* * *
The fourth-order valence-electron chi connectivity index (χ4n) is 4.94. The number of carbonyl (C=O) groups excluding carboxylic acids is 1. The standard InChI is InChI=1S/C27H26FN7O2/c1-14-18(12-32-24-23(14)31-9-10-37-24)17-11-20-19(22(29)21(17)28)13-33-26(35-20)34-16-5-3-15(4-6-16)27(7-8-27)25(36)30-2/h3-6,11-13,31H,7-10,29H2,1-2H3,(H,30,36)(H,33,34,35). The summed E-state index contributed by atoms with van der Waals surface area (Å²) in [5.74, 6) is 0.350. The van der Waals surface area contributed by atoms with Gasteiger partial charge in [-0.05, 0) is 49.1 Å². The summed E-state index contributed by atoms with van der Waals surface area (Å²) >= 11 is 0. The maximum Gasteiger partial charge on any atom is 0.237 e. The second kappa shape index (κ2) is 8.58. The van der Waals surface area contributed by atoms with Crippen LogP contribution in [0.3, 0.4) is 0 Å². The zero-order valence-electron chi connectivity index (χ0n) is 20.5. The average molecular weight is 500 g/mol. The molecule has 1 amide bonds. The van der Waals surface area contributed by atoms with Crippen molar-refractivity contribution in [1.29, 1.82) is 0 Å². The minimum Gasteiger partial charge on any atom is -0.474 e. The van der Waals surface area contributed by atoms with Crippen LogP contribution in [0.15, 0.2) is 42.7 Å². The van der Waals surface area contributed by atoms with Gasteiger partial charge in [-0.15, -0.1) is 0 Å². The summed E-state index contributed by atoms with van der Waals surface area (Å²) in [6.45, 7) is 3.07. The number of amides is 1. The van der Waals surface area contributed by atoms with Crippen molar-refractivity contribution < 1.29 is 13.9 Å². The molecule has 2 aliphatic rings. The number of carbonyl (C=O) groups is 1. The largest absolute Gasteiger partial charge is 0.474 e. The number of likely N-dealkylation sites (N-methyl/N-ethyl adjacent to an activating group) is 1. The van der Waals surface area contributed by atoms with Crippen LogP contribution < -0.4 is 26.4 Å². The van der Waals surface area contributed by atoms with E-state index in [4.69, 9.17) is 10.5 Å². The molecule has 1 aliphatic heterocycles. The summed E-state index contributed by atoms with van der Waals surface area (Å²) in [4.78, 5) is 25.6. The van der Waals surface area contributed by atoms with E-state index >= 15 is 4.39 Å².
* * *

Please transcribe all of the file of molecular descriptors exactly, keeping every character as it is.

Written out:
The fourth-order valence-electron chi connectivity index (χ4n) is 4.94. The number of carbonyl (C=O) groups excluding carboxylic acids is 1. The standard InChI is InChI=1S/C27H26FN7O2/c1-14-18(12-32-24-23(14)31-9-10-37-24)17-11-20-19(22(29)21(17)28)13-33-26(35-20)34-16-5-3-15(4-6-16)27(7-8-27)25(36)30-2/h3-6,11-13,31H,7-10,29H2,1-2H3,(H,30,36)(H,33,34,35). The summed E-state index contributed by atoms with van der Waals surface area (Å²) in [5.74, 6) is 0.350. The van der Waals surface area contributed by atoms with Gasteiger partial charge in [-0.05, 0) is 49.1 Å². The summed E-state index contributed by atoms with van der Waals surface area (Å²) >= 11 is 0. The maximum Gasteiger partial charge on any atom is 0.237 e. The second kappa shape index (κ2) is 8.58. The van der Waals surface area contributed by atoms with Crippen LogP contribution in [0.3, 0.4) is 0 Å². The zero-order valence-electron chi connectivity index (χ0n) is 20.5. The average molecular weight is 500 g/mol. The molecule has 1 amide bonds. The van der Waals surface area contributed by atoms with Crippen molar-refractivity contribution in [1.29, 1.82) is 0 Å². The minimum Gasteiger partial charge on any atom is -0.474 e. The van der Waals surface area contributed by atoms with Crippen LogP contribution in [0.15, 0.2) is 42.7 Å². The van der Waals surface area contributed by atoms with Gasteiger partial charge in [-0.15, -0.1) is 0 Å². The summed E-state index contributed by atoms with van der Waals surface area (Å²) in [6.45, 7) is 3.07. The number of amides is 1. The van der Waals surface area contributed by atoms with Crippen molar-refractivity contribution < 1.29 is 13.9 Å². The molecule has 2 aliphatic rings. The number of carbonyl (C=O) groups is 1. The largest absolute Gasteiger partial charge is 0.474 e. The number of likely N-dealkylation sites (N-methyl/N-ethyl adjacent to an activating group) is 1. The van der Waals surface area contributed by atoms with Crippen LogP contribution < -0.4 is 26.4 Å². The van der Waals surface area contributed by atoms with E-state index in [4.69, 9.17) is 10.5 Å². The molecule has 1 aliphatic heterocycles. The summed E-state index contributed by atoms with van der Waals surface area (Å²) in [4.78, 5) is 25.6. The van der Waals surface area contributed by atoms with E-state index >= 15 is 4.39 Å².